Princeton, calls `the danger of entrenched success'. Adjustment does not
always come easily. As I said in my last Oration, the national and international
context is in rapid flux, especially in relation to those important matters upon
which we rely in terms of funding, collaboration, circuits, recruitment of staff
and students—not to mention the healthy dynamism of disciplinary change.
Let me reiterate that I believe that in reforming governance the University
has taken a crucial step in equipping itself to deal carefully and appropriately
with that context.

It is easy to identify our objective. That is to continue to be a great
international teaching and research-intensive university. It is much more
difficult to identify how to do it. The definition is not set by us and is much
influenced by contextual factors. We need to understand the necessary
conditions of this outcome and to seek to meet them where we do not. Clearly,
we need to conserve our existing character and the strength that it affords
us. The colleges are important academic communities that contain many of the
values to which we hold as a University and provide an exceptional and
outstanding form of educational experience. We need them to remain vital in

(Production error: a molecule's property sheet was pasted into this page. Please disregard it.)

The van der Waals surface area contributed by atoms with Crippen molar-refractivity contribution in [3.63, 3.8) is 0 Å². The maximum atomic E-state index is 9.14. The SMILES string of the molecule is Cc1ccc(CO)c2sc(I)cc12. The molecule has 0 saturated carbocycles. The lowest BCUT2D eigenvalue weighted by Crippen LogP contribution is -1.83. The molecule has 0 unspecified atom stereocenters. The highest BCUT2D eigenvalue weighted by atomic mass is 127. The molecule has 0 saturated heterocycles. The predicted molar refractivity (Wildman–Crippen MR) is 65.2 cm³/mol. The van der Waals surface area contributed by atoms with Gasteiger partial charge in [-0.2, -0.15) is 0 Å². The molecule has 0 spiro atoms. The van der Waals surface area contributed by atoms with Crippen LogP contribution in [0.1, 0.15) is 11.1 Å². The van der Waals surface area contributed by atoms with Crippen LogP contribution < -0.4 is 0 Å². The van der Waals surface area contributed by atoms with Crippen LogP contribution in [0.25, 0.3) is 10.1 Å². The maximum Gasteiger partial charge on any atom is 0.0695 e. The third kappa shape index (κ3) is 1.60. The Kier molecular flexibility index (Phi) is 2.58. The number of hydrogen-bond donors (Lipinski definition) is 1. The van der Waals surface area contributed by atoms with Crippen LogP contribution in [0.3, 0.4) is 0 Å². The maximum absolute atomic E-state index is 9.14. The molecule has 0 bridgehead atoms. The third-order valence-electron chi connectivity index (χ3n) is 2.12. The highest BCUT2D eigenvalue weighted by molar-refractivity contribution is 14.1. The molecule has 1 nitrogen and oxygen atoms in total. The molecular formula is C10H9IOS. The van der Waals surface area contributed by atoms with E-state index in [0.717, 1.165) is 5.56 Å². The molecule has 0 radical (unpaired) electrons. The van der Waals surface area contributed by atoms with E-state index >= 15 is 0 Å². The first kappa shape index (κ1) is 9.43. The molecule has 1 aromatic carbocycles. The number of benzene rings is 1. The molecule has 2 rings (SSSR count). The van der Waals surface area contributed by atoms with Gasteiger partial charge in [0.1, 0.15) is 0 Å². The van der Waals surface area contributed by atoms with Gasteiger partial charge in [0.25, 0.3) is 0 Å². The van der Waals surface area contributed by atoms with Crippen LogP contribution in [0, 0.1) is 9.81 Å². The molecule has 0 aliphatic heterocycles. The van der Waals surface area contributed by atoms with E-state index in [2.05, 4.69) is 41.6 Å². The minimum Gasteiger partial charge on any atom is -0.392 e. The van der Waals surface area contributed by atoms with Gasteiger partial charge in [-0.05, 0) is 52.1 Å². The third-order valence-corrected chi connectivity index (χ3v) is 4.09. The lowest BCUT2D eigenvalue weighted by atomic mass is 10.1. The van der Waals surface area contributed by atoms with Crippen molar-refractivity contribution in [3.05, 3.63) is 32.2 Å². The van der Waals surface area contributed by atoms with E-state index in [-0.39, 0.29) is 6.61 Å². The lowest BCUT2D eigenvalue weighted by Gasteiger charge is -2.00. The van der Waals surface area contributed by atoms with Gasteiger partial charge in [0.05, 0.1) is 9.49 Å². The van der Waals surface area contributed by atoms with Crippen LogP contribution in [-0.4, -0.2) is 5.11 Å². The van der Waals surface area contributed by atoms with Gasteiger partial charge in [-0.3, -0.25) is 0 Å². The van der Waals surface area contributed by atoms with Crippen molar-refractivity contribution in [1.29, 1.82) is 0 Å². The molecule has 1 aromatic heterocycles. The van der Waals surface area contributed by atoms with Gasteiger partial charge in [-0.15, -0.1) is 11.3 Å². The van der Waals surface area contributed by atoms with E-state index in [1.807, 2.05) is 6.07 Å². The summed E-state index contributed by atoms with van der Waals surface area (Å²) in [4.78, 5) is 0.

their functions. At the same time, we derive great strength from the fact that
we are both a research and a teaching institution. I would not
myself view with equanimity a future in which, so to speak, we laid a research
institute alongside a teaching institute even if they were to be connected by
some limp institutional handshake. Teaching and research need each other. We
are a complex reciprocating machine; but we all subscribe to a common
intellectual and academic enterprise in all its mutually sustaining parts.

Beyond this, it seems to me that there are three conditions to the
substance of international stature. First, we must aim to have an appropriate
infrastructure in terms of libraries, laboratories, teaching facilities and